Several NGOs has informed US President Barack Obama that American companies making investments in Burma are not making full disclosures.
In a joint letter to Obama yesterday, the NGOs led by Washington-based US Campaign for Burma, commended American companies that have complied with the July deadline for timely reporting - Capital Bank and Trust Company and Capital International Inc., Hercules Offshore Inc., and Crowley Marine Services Inc.
At the same time it expressed concerns that these reports exhibit serious informational gaps.
The US Administration must correct these oversights and avoid setting a precedent allowing companies to avoid forthright disclosures in future reports, the letter said.
After the Obama Administration allowed US companies to make investments in Burma by relaxing the sanctions in the South East Asian nation, they were asked to make disclosures of their investment and their practises as part of its effort to ensure no human rights violation.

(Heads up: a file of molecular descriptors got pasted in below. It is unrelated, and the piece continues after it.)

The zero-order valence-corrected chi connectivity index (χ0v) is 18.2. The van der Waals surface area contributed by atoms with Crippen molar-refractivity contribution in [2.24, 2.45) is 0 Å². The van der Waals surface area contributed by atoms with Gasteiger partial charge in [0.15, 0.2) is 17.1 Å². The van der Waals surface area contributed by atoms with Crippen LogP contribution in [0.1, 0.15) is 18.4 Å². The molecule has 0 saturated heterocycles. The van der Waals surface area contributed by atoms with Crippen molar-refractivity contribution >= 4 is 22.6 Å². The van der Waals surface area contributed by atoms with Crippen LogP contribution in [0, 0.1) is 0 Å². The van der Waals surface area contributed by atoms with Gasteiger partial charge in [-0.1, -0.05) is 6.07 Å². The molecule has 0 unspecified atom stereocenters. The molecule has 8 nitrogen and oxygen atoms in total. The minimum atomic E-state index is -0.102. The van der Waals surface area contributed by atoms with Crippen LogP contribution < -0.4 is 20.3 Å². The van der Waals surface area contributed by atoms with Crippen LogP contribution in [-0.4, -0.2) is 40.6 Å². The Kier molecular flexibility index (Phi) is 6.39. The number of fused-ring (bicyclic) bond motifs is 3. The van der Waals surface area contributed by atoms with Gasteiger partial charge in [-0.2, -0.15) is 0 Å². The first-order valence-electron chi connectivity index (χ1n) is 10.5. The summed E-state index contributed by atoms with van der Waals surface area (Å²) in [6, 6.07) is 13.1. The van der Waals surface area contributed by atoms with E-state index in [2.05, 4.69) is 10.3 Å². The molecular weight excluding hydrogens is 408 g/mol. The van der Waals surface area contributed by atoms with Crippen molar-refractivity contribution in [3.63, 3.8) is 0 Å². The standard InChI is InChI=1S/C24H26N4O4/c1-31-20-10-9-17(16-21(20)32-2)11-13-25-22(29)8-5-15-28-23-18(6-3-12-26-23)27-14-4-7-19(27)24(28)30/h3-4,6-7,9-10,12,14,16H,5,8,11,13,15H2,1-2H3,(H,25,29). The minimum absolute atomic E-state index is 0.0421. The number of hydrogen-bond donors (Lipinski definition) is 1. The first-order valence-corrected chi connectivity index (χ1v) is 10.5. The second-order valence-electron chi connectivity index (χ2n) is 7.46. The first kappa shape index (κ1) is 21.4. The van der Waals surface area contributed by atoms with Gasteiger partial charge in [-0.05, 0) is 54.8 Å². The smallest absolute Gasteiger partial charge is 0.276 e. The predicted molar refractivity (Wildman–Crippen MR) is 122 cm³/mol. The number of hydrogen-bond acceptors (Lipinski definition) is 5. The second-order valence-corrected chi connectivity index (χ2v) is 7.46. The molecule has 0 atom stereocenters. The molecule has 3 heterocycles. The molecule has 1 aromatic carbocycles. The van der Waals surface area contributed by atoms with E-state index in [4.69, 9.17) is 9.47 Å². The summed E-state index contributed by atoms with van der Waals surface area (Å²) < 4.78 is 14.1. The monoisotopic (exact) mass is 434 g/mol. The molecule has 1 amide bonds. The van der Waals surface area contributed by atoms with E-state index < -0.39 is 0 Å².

The Reporting Requirements were intended to help the US Government and US businesses manage the impacts of investment and safeguard human rights in Burma, as well as to provide the transparency that civil society groups need in order to promote responsible investment.
"In three separate reports, two related investment funds, Capital Bank and Trust Company and Capital International Inc. (collectively, 'Capital') declined to report on their human rights, worker rights, anti-corruption, and environmental policies and procedures, arrangements with security service providers, property acquisition practises, payments to the Burmese government, or even the general nature of their investments in Burma," the letter said.
As such these 26 NGOs urged the Obama Administration to clarify that all investors in Burma are expected to report thoroughly on their activities, even self-declared 'passive' investors.
'Passive' investors - just like hands on investors - should explain in detail the nature and scope of their investment and the due diligence, if any, they have conducted, they said.
"International standards concerning responsible corporate investment, including the OECD Guidelines for Multinational Enterprises, which the US has endorsed, demand human rights due diligence from all companies that operate internationally, and apply equally to active and passive investors," the NGOs said.